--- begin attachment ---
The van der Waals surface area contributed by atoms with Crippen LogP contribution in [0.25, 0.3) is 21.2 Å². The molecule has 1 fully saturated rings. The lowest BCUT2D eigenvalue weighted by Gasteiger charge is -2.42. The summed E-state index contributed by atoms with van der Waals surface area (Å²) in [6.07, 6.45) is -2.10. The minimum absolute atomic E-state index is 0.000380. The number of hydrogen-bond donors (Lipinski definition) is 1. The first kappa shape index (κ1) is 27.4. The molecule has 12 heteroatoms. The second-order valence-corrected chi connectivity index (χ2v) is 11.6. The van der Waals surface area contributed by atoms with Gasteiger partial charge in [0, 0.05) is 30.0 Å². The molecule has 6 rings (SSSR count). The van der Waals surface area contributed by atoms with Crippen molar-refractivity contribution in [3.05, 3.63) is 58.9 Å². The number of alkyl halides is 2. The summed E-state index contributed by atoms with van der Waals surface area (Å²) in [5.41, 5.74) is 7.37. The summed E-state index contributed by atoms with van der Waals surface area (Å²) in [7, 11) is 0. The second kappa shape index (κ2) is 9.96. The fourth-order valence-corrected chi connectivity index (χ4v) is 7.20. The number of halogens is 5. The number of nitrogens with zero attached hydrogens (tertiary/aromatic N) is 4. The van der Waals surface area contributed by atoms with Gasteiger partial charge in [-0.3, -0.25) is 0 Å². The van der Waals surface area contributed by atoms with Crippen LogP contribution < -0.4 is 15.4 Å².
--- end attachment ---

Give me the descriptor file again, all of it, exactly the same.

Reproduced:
The van der Waals surface area contributed by atoms with Crippen LogP contribution in [0.25, 0.3) is 21.2 Å². The molecule has 1 fully saturated rings. The lowest BCUT2D eigenvalue weighted by Gasteiger charge is -2.42. The summed E-state index contributed by atoms with van der Waals surface area (Å²) in [6.07, 6.45) is -2.10. The minimum absolute atomic E-state index is 0.000380. The number of hydrogen-bond donors (Lipinski definition) is 1. The first kappa shape index (κ1) is 27.4. The molecule has 12 heteroatoms. The second-order valence-corrected chi connectivity index (χ2v) is 11.6. The van der Waals surface area contributed by atoms with Gasteiger partial charge in [0, 0.05) is 30.0 Å². The molecule has 6 rings (SSSR count). The van der Waals surface area contributed by atoms with Crippen molar-refractivity contribution in [3.05, 3.63) is 58.9 Å². The number of alkyl halides is 2. The summed E-state index contributed by atoms with van der Waals surface area (Å²) in [5.41, 5.74) is 7.37. The summed E-state index contributed by atoms with van der Waals surface area (Å²) in [7, 11) is 0. The second kappa shape index (κ2) is 9.96. The fourth-order valence-corrected chi connectivity index (χ4v) is 7.20. The number of halogens is 5. The number of nitrogens with zero attached hydrogens (tertiary/aromatic N) is 4. The van der Waals surface area contributed by atoms with Gasteiger partial charge in [-0.3, -0.25) is 0 Å². The van der Waals surface area contributed by atoms with Crippen LogP contribution < -0.4 is 15.4 Å².